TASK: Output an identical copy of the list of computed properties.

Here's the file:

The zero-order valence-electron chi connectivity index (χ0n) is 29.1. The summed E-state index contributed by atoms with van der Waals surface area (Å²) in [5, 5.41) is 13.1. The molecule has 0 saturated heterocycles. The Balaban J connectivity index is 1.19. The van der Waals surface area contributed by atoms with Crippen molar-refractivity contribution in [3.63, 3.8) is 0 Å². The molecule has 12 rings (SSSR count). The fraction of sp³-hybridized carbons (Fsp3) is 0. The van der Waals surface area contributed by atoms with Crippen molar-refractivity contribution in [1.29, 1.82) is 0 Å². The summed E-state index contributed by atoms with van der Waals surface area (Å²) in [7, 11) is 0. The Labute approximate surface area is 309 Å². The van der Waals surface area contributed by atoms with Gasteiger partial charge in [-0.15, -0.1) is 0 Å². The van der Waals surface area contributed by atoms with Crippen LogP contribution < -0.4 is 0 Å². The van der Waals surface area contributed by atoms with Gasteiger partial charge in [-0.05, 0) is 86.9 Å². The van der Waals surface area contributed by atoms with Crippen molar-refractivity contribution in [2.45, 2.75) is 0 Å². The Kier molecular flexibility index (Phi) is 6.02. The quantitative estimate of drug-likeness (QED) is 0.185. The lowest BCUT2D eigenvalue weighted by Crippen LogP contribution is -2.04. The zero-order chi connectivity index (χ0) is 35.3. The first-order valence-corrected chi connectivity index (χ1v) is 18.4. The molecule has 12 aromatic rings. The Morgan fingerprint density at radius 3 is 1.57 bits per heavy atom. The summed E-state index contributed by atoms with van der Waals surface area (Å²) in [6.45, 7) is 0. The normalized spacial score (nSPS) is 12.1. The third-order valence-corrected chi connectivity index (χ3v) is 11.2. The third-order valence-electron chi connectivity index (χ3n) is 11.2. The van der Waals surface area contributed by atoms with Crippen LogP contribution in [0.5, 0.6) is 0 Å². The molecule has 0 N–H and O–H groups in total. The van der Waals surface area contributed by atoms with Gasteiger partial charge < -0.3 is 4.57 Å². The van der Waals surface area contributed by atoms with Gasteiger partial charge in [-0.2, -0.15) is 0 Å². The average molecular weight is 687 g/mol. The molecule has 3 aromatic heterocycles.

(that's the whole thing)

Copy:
The zero-order valence-electron chi connectivity index (χ0n) is 29.1. The summed E-state index contributed by atoms with van der Waals surface area (Å²) in [5, 5.41) is 13.1. The molecule has 0 saturated heterocycles. The Balaban J connectivity index is 1.19. The van der Waals surface area contributed by atoms with Crippen molar-refractivity contribution in [3.63, 3.8) is 0 Å². The molecule has 12 rings (SSSR count). The fraction of sp³-hybridized carbons (Fsp3) is 0. The van der Waals surface area contributed by atoms with Crippen molar-refractivity contribution in [1.29, 1.82) is 0 Å². The summed E-state index contributed by atoms with van der Waals surface area (Å²) in [7, 11) is 0. The Labute approximate surface area is 309 Å². The van der Waals surface area contributed by atoms with Gasteiger partial charge in [-0.15, -0.1) is 0 Å². The van der Waals surface area contributed by atoms with Crippen LogP contribution < -0.4 is 0 Å². The van der Waals surface area contributed by atoms with Gasteiger partial charge in [-0.05, 0) is 86.9 Å². The van der Waals surface area contributed by atoms with Crippen molar-refractivity contribution in [2.45, 2.75) is 0 Å². The Kier molecular flexibility index (Phi) is 6.02. The quantitative estimate of drug-likeness (QED) is 0.185. The lowest BCUT2D eigenvalue weighted by Crippen LogP contribution is -2.04. The zero-order chi connectivity index (χ0) is 35.3. The first-order valence-corrected chi connectivity index (χ1v) is 18.4. The molecule has 12 aromatic rings. The Morgan fingerprint density at radius 3 is 1.57 bits per heavy atom. The summed E-state index contributed by atoms with van der Waals surface area (Å²) in [6.45, 7) is 0. The normalized spacial score (nSPS) is 12.1. The third-order valence-corrected chi connectivity index (χ3v) is 11.2. The third-order valence-electron chi connectivity index (χ3n) is 11.2. The van der Waals surface area contributed by atoms with Crippen LogP contribution in [0.5, 0.6) is 0 Å². The molecule has 0 N–H and O–H groups in total. The van der Waals surface area contributed by atoms with Gasteiger partial charge < -0.3 is 4.57 Å². The van der Waals surface area contributed by atoms with Gasteiger partial charge in [-0.2, -0.15) is 0 Å². The average molecular weight is 687 g/mol. The molecule has 3 aromatic heterocycles.